So Bassett, whose own choice in foot- wear is not mentioned, got the job and decided to put on a revue. He chose the club-footed son of the railway electrician with whom he had played in an Oxford jazz-band, and also three other men who in their time had been well known in under- graduate smokers. They had not met each other before.

But can all this be true? And why should three Scottish women in 1960 have had such an aversion to suede shoes? What became of these grey sisters — do they mutter over their carbons, are they still implacable in their hatred? And the suede- shod one, whose name is not given, does he now obsessively clean his brogues, muttering to passers-by? These are some of the few lines of research which the author does not follow up, yet according to him if it had not been for the shoes there would today be another pathologist, history don and jazz musician. He is vaguer on what Peter Cook might have been.

Mr Bassett, a rather dignified figure, bows out early on:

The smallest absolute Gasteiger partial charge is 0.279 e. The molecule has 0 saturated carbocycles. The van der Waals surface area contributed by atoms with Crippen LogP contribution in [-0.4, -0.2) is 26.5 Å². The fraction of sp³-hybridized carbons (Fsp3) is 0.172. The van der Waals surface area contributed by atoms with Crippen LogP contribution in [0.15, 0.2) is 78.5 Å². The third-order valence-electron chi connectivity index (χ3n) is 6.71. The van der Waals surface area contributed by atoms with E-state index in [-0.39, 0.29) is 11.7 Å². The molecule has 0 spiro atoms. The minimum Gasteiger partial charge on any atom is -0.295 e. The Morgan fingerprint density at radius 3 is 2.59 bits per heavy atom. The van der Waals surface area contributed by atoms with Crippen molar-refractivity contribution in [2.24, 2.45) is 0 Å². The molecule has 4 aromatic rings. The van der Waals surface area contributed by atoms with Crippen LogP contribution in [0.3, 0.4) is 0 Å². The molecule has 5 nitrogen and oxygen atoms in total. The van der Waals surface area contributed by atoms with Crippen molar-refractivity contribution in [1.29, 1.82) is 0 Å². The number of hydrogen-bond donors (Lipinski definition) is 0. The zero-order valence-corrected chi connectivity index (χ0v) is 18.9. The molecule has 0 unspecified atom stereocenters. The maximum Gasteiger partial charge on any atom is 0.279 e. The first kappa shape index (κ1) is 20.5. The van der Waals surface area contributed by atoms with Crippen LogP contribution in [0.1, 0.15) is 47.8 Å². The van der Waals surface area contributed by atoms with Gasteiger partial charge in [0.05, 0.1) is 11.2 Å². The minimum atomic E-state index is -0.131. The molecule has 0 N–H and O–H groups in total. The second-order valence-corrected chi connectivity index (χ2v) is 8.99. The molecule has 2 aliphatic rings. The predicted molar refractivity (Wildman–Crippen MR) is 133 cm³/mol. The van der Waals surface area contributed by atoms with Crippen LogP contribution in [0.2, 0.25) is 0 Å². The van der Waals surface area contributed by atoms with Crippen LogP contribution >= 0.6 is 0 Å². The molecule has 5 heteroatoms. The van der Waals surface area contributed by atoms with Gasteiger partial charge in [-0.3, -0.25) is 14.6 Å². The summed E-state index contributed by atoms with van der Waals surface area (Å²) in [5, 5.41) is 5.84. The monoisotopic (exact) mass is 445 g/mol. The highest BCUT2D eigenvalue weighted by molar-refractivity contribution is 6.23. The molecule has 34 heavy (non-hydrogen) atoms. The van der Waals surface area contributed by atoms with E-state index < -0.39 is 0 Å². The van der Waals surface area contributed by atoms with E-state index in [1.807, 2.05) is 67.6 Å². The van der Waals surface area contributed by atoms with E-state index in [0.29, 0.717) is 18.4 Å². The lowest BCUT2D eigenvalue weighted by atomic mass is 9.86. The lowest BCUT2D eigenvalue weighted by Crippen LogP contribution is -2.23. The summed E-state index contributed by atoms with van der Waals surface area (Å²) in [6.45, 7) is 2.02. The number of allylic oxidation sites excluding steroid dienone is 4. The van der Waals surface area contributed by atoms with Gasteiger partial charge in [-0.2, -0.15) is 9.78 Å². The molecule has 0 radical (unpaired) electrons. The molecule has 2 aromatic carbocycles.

I thought naively that just as everything flowed over the boys so it would flow over me. I thought there was bound to be a management that would say, 'Who thought this up? Oh, we must get him to think up another show.' But it didn't follow.

It did for the boys. Cook is now the proprietor of Private Eye, Bennett the dramatist (who wrote the flawless An Englishman Abroad) and Moore an inter- national film star, also sex symbol.

The odd thing is that Mr Bergan man- ages to invest these subsequent careers with melancholy. Lives are depicted as being becalmed, there is much loneliness and also that Sunday afternoon feeling which is always present in Hollywood films about showbiz figures. But there is one magnificent exception.